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Carpenter Syndrome - Causes, Symptoms, Diagnosis, and Treatment

Published on Dec 13, 2022 and last reviewed on Mar 31, 2023   -  5 min read


Carpenter syndrome is a genetic disorder characterized by the pointed shape of the head, webbing, and the presence of extra digits. Read further to know more.

What Is Carpenter Syndrome?

Carpenter syndrome is a type of rare genetic group of conditions known as "acrocephalopolysyndactyly" disorders. All kinds of acrocephalopolysyndactyly are characterized by the following:

  • Craniosynostosis: Premature closure of the fibrous joints between some of the bones of the skull.

  • Acrocephaly: The pointy appearance of the head due to premature closure of the sutures.

  • Syndactyly: Fusions of digits (fingers and toes).

  • Polydactyly: The presence of more than the average number of digits.

Carpenter syndrome is also called acrocephalopolysyndactyly disorder (ACPS) type 2. Therefore, to summarize, Carpenter syndrome can be defined as a condition marked by deformities of the fingers and toes, developmental issues, characteristic facial abnormalities, and the early fusion of certain skull bones. Therefore, carpenter syndrome is classified as; Carpenter syndrome type 1 and Carpenter syndrome type 2. In 1901 two sisters and one brother were diagnosed with Carpenter syndrome for the first time. Carpenter syndrome, however, was not identified as a separate disease entity until 1966.

What Causes Carpenter Syndrome?

Carpenter syndrome is a genetic disorder that occurs due to mutation or variations in a particular gene. A RAB23 gene mutation typically causes Carpenter syndrome. The RAB23 gene codes for a protein that is necessary for vesicle trafficking, a process that transports proteins and other molecules inside cells in sac-like structures known as vesicles.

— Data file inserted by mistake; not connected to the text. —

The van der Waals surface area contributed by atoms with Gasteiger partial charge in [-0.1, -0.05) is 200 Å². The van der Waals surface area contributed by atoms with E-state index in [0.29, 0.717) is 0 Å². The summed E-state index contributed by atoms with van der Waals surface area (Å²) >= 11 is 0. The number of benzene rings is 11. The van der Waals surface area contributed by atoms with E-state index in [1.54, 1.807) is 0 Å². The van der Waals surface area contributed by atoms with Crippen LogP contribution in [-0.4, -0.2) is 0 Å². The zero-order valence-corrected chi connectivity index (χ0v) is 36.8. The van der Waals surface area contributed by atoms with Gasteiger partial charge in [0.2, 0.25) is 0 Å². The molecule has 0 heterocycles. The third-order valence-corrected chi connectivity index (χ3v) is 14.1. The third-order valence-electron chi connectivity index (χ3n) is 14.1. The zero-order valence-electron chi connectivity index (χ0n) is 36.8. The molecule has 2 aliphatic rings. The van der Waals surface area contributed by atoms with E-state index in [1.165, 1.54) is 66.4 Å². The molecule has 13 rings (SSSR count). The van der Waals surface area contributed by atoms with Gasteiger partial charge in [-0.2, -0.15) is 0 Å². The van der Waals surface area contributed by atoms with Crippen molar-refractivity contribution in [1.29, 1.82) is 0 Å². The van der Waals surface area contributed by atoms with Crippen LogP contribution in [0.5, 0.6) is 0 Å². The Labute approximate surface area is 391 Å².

However, the condition may also develop in a small group of people due to MEGF8 gene mutation. The MEGF8 gene is responsible for providing instruction for the formation of specific proteins whose functions are still unknown. According to the structure of the gene, it is speculated that it may be responsible for helping proteins connect with one another and for cell adhesion. The same mutations may affect members of the same family, yet they may have various symptoms of varying severity (intrafamilial variability).

Carpenter syndrome is inherited (genetically passed from parents to their children) in an autosomal recessive manner, which means a person receives two copies of an atypical gene for the same trait, one from each parent. People with MEGF8 gene mutations are more likely than those with RAB23 gene mutations to have dextrocardia (presence of heart on the right side of the chest), various abnormalities of organ placement, and less severe craniosynostosis. However, the cause of this difference is also unknown.

What Are the Symptoms of Carpenter Syndrome?

The symptoms of Carpenter syndrome include: